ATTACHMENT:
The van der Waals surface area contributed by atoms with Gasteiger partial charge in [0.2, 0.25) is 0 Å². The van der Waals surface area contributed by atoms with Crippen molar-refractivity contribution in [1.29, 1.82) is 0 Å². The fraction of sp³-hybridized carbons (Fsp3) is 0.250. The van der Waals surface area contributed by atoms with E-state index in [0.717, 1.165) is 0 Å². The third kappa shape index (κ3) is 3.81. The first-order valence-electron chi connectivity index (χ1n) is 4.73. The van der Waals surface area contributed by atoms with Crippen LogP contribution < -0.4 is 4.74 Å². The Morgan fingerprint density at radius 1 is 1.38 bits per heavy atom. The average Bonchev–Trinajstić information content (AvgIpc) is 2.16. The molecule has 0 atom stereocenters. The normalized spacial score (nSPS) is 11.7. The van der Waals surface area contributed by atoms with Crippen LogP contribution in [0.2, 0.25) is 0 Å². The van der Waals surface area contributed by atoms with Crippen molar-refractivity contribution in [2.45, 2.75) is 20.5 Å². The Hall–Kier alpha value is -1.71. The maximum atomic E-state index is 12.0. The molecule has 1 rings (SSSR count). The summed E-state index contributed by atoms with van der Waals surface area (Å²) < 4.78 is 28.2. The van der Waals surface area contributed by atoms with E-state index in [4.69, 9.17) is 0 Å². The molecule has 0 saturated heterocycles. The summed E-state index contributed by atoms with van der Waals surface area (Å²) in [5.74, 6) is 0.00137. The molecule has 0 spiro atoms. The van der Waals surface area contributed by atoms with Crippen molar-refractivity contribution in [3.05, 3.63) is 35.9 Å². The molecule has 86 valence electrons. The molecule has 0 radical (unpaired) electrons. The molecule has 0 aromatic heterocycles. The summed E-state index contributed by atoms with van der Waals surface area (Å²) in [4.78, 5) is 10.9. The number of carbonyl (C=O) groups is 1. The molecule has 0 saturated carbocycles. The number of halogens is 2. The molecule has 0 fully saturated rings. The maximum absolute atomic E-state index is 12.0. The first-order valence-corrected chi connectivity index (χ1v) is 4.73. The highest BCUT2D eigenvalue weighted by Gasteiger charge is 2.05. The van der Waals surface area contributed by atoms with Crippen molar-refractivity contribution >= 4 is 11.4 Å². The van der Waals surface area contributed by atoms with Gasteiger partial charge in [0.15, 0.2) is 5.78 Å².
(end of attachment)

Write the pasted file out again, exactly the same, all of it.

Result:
The van der Waals surface area contributed by atoms with Gasteiger partial charge in [0.2, 0.25) is 0 Å². The van der Waals surface area contributed by atoms with Crippen molar-refractivity contribution in [1.29, 1.82) is 0 Å². The fraction of sp³-hybridized carbons (Fsp3) is 0.250. The van der Waals surface area contributed by atoms with E-state index in [0.717, 1.165) is 0 Å². The third kappa shape index (κ3) is 3.81. The first-order valence-electron chi connectivity index (χ1n) is 4.73. The van der Waals surface area contributed by atoms with Crippen LogP contribution < -0.4 is 4.74 Å². The Morgan fingerprint density at radius 1 is 1.38 bits per heavy atom. The average Bonchev–Trinajstić information content (AvgIpc) is 2.16. The molecule has 0 atom stereocenters. The normalized spacial score (nSPS) is 11.7. The van der Waals surface area contributed by atoms with Crippen LogP contribution in [0.2, 0.25) is 0 Å². The van der Waals surface area contributed by atoms with Crippen molar-refractivity contribution in [2.45, 2.75) is 20.5 Å². The Hall–Kier alpha value is -1.71. The maximum atomic E-state index is 12.0. The molecule has 1 rings (SSSR count). The summed E-state index contributed by atoms with van der Waals surface area (Å²) < 4.78 is 28.2. The van der Waals surface area contributed by atoms with E-state index in [4.69, 9.17) is 0 Å². The molecule has 0 saturated heterocycles. The summed E-state index contributed by atoms with van der Waals surface area (Å²) in [5.74, 6) is 0.00137. The molecule has 0 spiro atoms. The van der Waals surface area contributed by atoms with Crippen molar-refractivity contribution in [3.05, 3.63) is 35.9 Å². The molecule has 86 valence electrons. The molecule has 0 radical (unpaired) electrons. The molecule has 0 aromatic heterocycles. The summed E-state index contributed by atoms with van der Waals surface area (Å²) in [4.78, 5) is 10.9. The number of carbonyl (C=O) groups is 1. The molecule has 0 saturated carbocycles. The number of halogens is 2. The molecule has 0 fully saturated rings. The maximum absolute atomic E-state index is 12.0. The first-order valence-corrected chi connectivity index (χ1v) is 4.73. The highest BCUT2D eigenvalue weighted by Gasteiger charge is 2.05. The van der Waals surface area contributed by atoms with Crippen molar-refractivity contribution >= 4 is 11.4 Å². The van der Waals surface area contributed by atoms with Gasteiger partial charge in [0.15, 0.2) is 5.78 Å².